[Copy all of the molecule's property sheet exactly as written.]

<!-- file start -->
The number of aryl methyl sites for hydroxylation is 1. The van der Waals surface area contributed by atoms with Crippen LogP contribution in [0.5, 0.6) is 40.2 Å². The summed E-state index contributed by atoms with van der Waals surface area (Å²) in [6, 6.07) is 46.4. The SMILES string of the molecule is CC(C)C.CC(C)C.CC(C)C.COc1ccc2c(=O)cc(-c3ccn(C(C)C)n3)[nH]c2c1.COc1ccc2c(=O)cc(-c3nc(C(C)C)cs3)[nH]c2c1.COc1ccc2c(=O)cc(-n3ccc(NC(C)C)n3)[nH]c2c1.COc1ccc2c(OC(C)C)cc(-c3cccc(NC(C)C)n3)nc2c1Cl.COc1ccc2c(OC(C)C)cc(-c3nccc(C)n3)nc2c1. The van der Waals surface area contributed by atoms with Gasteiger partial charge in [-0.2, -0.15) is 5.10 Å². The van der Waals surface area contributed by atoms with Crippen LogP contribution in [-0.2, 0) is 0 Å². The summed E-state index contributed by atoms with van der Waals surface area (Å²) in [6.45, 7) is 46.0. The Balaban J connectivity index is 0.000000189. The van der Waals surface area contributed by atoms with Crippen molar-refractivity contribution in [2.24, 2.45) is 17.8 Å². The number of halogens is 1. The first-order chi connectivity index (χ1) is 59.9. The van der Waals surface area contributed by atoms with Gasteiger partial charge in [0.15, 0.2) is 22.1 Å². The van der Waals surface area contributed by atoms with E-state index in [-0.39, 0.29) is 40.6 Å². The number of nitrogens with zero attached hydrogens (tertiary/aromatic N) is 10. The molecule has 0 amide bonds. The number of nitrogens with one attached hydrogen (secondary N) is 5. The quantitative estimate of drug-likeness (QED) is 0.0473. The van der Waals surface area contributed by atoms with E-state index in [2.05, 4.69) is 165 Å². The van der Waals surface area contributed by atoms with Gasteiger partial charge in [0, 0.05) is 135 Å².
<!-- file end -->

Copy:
The number of aryl methyl sites for hydroxylation is 1. The van der Waals surface area contributed by atoms with Crippen LogP contribution in [0.5, 0.6) is 40.2 Å². The summed E-state index contributed by atoms with van der Waals surface area (Å²) in [6, 6.07) is 46.4. The SMILES string of the molecule is CC(C)C.CC(C)C.CC(C)C.COc1ccc2c(=O)cc(-c3ccn(C(C)C)n3)[nH]c2c1.COc1ccc2c(=O)cc(-c3nc(C(C)C)cs3)[nH]c2c1.COc1ccc2c(=O)cc(-n3ccc(NC(C)C)n3)[nH]c2c1.COc1ccc2c(OC(C)C)cc(-c3cccc(NC(C)C)n3)nc2c1Cl.COc1ccc2c(OC(C)C)cc(-c3nccc(C)n3)nc2c1. The van der Waals surface area contributed by atoms with Gasteiger partial charge in [-0.2, -0.15) is 5.10 Å². The van der Waals surface area contributed by atoms with Crippen LogP contribution in [-0.2, 0) is 0 Å². The summed E-state index contributed by atoms with van der Waals surface area (Å²) in [6.45, 7) is 46.0. The Balaban J connectivity index is 0.000000189. The van der Waals surface area contributed by atoms with Crippen molar-refractivity contribution in [2.24, 2.45) is 17.8 Å². The number of halogens is 1. The first-order chi connectivity index (χ1) is 59.9. The van der Waals surface area contributed by atoms with Gasteiger partial charge in [0.15, 0.2) is 22.1 Å². The van der Waals surface area contributed by atoms with E-state index in [-0.39, 0.29) is 40.6 Å². The number of nitrogens with zero attached hydrogens (tertiary/aromatic N) is 10. The molecule has 0 amide bonds. The number of nitrogens with one attached hydrogen (secondary N) is 5. The quantitative estimate of drug-likeness (QED) is 0.0473. The van der Waals surface area contributed by atoms with E-state index in [2.05, 4.69) is 165 Å². The van der Waals surface area contributed by atoms with Gasteiger partial charge in [0, 0.05) is 135 Å².